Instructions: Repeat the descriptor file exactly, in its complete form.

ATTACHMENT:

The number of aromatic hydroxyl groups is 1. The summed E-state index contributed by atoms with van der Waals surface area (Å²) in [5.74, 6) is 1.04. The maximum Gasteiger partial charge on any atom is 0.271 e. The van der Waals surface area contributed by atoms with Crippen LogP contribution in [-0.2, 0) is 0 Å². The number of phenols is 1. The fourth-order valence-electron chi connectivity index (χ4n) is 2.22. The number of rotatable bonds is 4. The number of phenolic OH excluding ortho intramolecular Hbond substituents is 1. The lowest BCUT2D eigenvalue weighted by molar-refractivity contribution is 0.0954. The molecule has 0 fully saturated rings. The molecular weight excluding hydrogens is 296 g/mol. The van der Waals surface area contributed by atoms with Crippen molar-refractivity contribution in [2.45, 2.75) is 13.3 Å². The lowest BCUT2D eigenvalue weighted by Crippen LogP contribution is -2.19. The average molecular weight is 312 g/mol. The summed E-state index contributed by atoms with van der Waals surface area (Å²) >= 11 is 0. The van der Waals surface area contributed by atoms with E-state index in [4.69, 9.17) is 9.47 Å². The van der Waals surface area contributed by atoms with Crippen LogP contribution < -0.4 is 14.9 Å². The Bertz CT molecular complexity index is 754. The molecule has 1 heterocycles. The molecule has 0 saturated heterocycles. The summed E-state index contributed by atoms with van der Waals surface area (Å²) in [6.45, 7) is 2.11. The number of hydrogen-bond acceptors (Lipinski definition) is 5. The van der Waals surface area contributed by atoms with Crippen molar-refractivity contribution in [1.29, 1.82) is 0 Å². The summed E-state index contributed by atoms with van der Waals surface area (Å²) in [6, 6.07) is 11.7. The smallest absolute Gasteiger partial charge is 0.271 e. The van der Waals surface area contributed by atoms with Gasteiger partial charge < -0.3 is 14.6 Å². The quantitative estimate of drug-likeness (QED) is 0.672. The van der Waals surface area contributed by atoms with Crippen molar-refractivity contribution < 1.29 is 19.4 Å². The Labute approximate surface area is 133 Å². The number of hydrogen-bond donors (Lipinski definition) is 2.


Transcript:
The number of aromatic hydroxyl groups is 1. The summed E-state index contributed by atoms with van der Waals surface area (Å²) in [5.74, 6) is 1.04. The maximum Gasteiger partial charge on any atom is 0.271 e. The van der Waals surface area contributed by atoms with Crippen LogP contribution in [-0.2, 0) is 0 Å². The number of phenols is 1. The fourth-order valence-electron chi connectivity index (χ4n) is 2.22. The number of rotatable bonds is 4. The number of phenolic OH excluding ortho intramolecular Hbond substituents is 1. The lowest BCUT2D eigenvalue weighted by molar-refractivity contribution is 0.0954. The molecule has 0 fully saturated rings. The molecular weight excluding hydrogens is 296 g/mol. The van der Waals surface area contributed by atoms with Crippen molar-refractivity contribution in [2.45, 2.75) is 13.3 Å². The lowest BCUT2D eigenvalue weighted by Crippen LogP contribution is -2.19. The average molecular weight is 312 g/mol. The summed E-state index contributed by atoms with van der Waals surface area (Å²) >= 11 is 0. The van der Waals surface area contributed by atoms with E-state index in [4.69, 9.17) is 9.47 Å². The van der Waals surface area contributed by atoms with Crippen LogP contribution < -0.4 is 14.9 Å². The Bertz CT molecular complexity index is 754. The molecule has 1 heterocycles. The molecule has 0 saturated heterocycles. The summed E-state index contributed by atoms with van der Waals surface area (Å²) in [6.45, 7) is 2.11. The number of hydrogen-bond acceptors (Lipinski definition) is 5. The van der Waals surface area contributed by atoms with Crippen molar-refractivity contribution in [1.29, 1.82) is 0 Å². The summed E-state index contributed by atoms with van der Waals surface area (Å²) in [6, 6.07) is 11.7. The smallest absolute Gasteiger partial charge is 0.271 e. The van der Waals surface area contributed by atoms with Gasteiger partial charge < -0.3 is 14.6 Å². The quantitative estimate of drug-likeness (QED) is 0.672. The van der Waals surface area contributed by atoms with Crippen molar-refractivity contribution < 1.29 is 19.4 Å². The Labute approximate surface area is 133 Å². The number of hydrogen-bond donors (Lipinski definition) is 2.